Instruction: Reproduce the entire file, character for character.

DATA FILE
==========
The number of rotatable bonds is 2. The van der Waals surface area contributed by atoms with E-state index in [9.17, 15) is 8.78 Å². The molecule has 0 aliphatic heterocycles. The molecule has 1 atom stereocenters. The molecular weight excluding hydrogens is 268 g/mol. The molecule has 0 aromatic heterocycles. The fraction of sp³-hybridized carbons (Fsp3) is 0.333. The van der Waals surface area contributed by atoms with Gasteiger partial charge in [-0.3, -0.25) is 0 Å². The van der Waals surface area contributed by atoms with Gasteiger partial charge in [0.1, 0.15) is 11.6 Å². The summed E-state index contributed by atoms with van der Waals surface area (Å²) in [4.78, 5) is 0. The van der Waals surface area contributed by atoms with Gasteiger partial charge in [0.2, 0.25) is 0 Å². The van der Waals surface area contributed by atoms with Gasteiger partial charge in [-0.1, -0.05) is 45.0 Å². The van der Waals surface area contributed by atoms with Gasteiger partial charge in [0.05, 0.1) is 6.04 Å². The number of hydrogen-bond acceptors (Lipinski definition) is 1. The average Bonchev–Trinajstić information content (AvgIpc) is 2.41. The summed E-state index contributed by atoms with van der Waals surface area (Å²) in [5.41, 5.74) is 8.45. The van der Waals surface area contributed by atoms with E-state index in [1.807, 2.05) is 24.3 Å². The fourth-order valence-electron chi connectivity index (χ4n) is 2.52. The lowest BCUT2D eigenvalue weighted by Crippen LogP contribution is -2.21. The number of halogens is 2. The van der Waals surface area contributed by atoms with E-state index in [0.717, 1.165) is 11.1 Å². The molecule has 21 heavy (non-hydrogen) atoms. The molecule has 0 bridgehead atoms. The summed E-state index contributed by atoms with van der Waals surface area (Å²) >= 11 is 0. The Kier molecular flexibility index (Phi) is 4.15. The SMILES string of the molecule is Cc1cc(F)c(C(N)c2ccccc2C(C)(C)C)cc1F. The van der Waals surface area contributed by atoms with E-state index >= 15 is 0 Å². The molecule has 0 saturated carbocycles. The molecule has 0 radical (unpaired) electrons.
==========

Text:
The number of rotatable bonds is 2. The van der Waals surface area contributed by atoms with E-state index in [9.17, 15) is 8.78 Å². The molecule has 0 aliphatic heterocycles. The molecule has 1 atom stereocenters. The molecular weight excluding hydrogens is 268 g/mol. The molecule has 0 aromatic heterocycles. The fraction of sp³-hybridized carbons (Fsp3) is 0.333. The van der Waals surface area contributed by atoms with Gasteiger partial charge in [-0.3, -0.25) is 0 Å². The van der Waals surface area contributed by atoms with Gasteiger partial charge in [0.1, 0.15) is 11.6 Å². The summed E-state index contributed by atoms with van der Waals surface area (Å²) in [4.78, 5) is 0. The van der Waals surface area contributed by atoms with Gasteiger partial charge in [0.2, 0.25) is 0 Å². The van der Waals surface area contributed by atoms with Gasteiger partial charge in [-0.1, -0.05) is 45.0 Å². The van der Waals surface area contributed by atoms with Gasteiger partial charge in [0.05, 0.1) is 6.04 Å². The number of hydrogen-bond acceptors (Lipinski definition) is 1. The average Bonchev–Trinajstić information content (AvgIpc) is 2.41. The summed E-state index contributed by atoms with van der Waals surface area (Å²) in [5.41, 5.74) is 8.45. The van der Waals surface area contributed by atoms with E-state index in [1.807, 2.05) is 24.3 Å². The fourth-order valence-electron chi connectivity index (χ4n) is 2.52. The lowest BCUT2D eigenvalue weighted by Crippen LogP contribution is -2.21. The number of halogens is 2. The van der Waals surface area contributed by atoms with E-state index in [0.717, 1.165) is 11.1 Å². The molecule has 21 heavy (non-hydrogen) atoms. The molecule has 0 bridgehead atoms. The summed E-state index contributed by atoms with van der Waals surface area (Å²) >= 11 is 0. The Kier molecular flexibility index (Phi) is 4.15. The SMILES string of the molecule is Cc1cc(F)c(C(N)c2ccccc2C(C)(C)C)cc1F. The van der Waals surface area contributed by atoms with E-state index >= 15 is 0 Å². The molecule has 0 saturated carbocycles. The molecule has 0 radical (unpaired) electrons.